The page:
Subject: Re: [boost] bpm, a tool to install a modular Boost distribution
From: Daniel James (dnljms_at_[hidden])
Date: 2015-01-05 18:58:14
On 5 January 2015 at 20:52, Peter Dimov <lists_at_[hidden]> wrote:
> Daniel James wrote:
>> A lot of things in tools (e.g. inspect, boostbook, quickbook) aren't
>> needed by users, they mainly need to be there because Boost.Build expects
>> them to be.
> That is the reason. We could leave the tools in their separate repositories
> under boostorg without making them submodules, but they won't build unless
> put into tools/.
You can set up a repo to build outside of the boost tree, I've done it
for quickbook in the past. The problem is that when you're building
documentation, boost.build expects the tools to be at the relevant
location. Some of the tests run inspect in a similar manner.
This is also an issue for using the tools outside of boost, since
everything is in the tree, no one installs anything. The python script
for rebuilding the website was meant to be really simple to use, but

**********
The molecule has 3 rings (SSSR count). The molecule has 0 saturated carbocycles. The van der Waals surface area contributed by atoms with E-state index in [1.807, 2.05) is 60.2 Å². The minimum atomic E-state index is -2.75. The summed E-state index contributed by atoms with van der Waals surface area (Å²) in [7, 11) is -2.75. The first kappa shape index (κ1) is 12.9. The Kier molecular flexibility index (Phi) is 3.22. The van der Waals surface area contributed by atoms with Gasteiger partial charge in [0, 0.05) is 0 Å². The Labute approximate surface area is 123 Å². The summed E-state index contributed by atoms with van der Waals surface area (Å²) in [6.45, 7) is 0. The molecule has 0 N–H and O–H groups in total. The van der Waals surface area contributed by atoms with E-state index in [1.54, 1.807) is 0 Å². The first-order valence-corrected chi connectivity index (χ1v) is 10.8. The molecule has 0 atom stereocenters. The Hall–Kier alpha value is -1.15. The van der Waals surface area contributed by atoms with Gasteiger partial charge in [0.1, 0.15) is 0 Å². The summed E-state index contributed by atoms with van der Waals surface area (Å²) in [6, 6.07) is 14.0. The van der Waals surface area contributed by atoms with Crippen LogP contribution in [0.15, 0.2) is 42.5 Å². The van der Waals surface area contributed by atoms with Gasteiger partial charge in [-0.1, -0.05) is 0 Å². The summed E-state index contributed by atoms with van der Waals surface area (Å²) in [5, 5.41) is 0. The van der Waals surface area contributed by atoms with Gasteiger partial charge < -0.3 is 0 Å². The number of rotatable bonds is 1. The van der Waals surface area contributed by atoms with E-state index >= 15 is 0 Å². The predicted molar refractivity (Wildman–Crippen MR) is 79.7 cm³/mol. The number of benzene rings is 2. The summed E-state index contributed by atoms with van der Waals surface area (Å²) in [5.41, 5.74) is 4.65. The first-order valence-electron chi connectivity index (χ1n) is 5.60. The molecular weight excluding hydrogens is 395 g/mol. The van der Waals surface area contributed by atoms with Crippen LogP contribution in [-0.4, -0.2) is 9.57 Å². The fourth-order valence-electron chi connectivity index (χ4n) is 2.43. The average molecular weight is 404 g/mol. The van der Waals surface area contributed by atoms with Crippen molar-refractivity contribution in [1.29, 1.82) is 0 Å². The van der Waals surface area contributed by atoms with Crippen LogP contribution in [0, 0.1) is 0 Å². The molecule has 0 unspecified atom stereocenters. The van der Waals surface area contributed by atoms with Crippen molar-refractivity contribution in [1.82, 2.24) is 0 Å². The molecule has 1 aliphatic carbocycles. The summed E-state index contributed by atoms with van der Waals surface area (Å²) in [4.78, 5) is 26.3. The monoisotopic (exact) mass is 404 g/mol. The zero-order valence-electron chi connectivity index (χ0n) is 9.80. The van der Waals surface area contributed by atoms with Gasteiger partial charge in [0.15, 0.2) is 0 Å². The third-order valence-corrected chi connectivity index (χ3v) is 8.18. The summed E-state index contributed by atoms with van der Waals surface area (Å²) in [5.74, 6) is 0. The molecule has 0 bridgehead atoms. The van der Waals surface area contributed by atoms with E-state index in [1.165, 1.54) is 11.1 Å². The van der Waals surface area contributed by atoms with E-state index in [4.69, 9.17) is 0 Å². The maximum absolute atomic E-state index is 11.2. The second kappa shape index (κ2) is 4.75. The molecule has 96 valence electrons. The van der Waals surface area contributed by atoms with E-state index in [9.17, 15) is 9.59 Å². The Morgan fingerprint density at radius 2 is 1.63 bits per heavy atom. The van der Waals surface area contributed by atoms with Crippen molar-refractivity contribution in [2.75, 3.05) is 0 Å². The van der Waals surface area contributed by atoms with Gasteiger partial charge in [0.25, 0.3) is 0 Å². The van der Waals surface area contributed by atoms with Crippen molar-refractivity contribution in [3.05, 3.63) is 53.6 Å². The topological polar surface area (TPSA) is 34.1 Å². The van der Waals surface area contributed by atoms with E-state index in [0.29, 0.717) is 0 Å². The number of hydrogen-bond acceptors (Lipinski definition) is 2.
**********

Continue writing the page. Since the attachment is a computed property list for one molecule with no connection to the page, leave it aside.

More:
isn't because there's no standard way to find quickbook.
> And if a tool X requires another tool Y for some reason,
> that other tool would also need to be in tools/Y for tools/X/build/Jamfile
> to find it.
Is that the case for any of our existing tools?
> It's certainly more convenient for people using the development
> source tree for the tools to be there by default, kept up to date by git
> pull && git submodule update --init, switched to master/develop as
> appropriate, and so on.
Ideally the tools shouldn't need to be updated and rebuilt too often.
Some of them are now packaged on Debian, and perhaps elsewhere, so I'd
like to use that. I'd prefer to use a stable binary, even if it's a
bit out of date. Boost.Build is a bit annoying in this regard because
you can install a standalone version including the various jamfiles it
come with, but when building anything from boost it uses the scripts
from boost rather than the installation, which might not match.
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